Hidden in the rough and tumble Raval west of the Rambla, this restaurant owned by the Gil family serves fine seafood and Catalan fare. To get here, approach along Carrer Hospital, take a left through the Passage Bernardi Martorell, and go 50 feet right on Sant Rafael to the Gil front door. Try the revuelto de ajos tiernos y gambas (eggs scrambled with young garlic and shrimp), or the famous cap-i-pota (stewed head and hoof of pork). Albarinos and Priorats are among Rosa Gil’s favorites. Carrer Sant Rafael 24. 93/441-3014. Reservations advised. Closed Mon. No dinner Sun.
This Barcelona favorite is famous for carefully prepared cuisine. Market-fresh ingredients and original combinations are solidly rooted in traditional recipes from Catalan home cooking, while the menu balances seafood and upland specialties, game, and domestic raw edibles. Try the perdiz asada con jamon iberico (roast partridge with Iberian ham), or if it’s available, becada (woodcock), for which Carles Gaig is a recognized master. Carrer d’Arago 214. 93/429-1017. Reservations essential. Closed Mon., Easter week, and Aug.
Fermin Gorria’s place, now run by his son Javier, is quite simply the best classic Basque cooking in Barcelona. Everything from the stewed pochas (white beans) to the heroic chuleton (beefsteak) is as clean, clear, and pure as the Navarran Pyrenees. The Castillo de Sajazarra reserva ’95, a semi-secret brick-red Rioja, provides the perfect accompaniment. Diputacio 421. 93/245-1164. Reservations advisable. Closed Sun.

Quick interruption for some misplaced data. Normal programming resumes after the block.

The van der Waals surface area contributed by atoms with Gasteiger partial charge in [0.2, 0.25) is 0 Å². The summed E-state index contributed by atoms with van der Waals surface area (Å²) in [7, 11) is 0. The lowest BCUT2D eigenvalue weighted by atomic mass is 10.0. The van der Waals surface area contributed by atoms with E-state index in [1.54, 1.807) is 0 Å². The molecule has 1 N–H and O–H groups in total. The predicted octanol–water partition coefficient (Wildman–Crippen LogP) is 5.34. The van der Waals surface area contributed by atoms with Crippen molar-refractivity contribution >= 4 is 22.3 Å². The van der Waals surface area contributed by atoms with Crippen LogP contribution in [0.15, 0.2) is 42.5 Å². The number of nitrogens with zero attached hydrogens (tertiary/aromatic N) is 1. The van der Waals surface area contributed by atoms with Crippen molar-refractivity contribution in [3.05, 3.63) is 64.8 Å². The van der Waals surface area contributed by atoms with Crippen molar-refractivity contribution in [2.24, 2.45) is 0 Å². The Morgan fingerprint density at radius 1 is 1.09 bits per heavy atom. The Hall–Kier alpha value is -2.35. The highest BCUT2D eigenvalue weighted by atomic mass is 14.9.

Alsatian chef Jean-Louis Neichel continues to masterfully manage an ample gamut of exquisite ingredients, from foie gras and truffles to wild mushrooms, herbs, and seasonal Mediterranean vegetables. His delicacies include ensalada de gambas de Palamos al sesamo con puerros (shrimp from Palamos with sesame-seed and leeks) and espardenyes amb salicornia (sea slugs and sea asparagus) on sun-dried tomato paste. Carrer Bertran i Rozpide 1 (off Av. Pedralbes). 93/203-8408. Reservations essential. Closed Sun., Mon., and Aug.
At the end of the old tram line above the village of Sarria, Isidre Soler and his wife, Reyes, have put together one of Barcelona’s finest culinary offerings. Marinated tuna salad, cod medallions, and venison filet mignon are among the fine and tasty creations. Perfectly sized portions served up in a streamlined space within this traditional Sarria house—especially in or near the garden out back—make this a memorable dining experience. Reservations are a good idea, but Reyes can almost always invent a table. Major de Sarria 121. 93/204-8518. Closed Sun. and late Dec.–early Jan. No lunch Sat.
This was a leading Basque option on the Rambla but is now lackluster at best.
An upscale Basque establishment in the 70s and 80s, Beltxenea is coasting.
A tourist mainstay for decades, this Castilian-style meson no longer attracts locals.
Once a gourmet haven, this classic spot has been overshadowed by new stars.
Once the place to dine, the fare here is now dated and the service undistinguished.
Photo courtesy of Can Fabes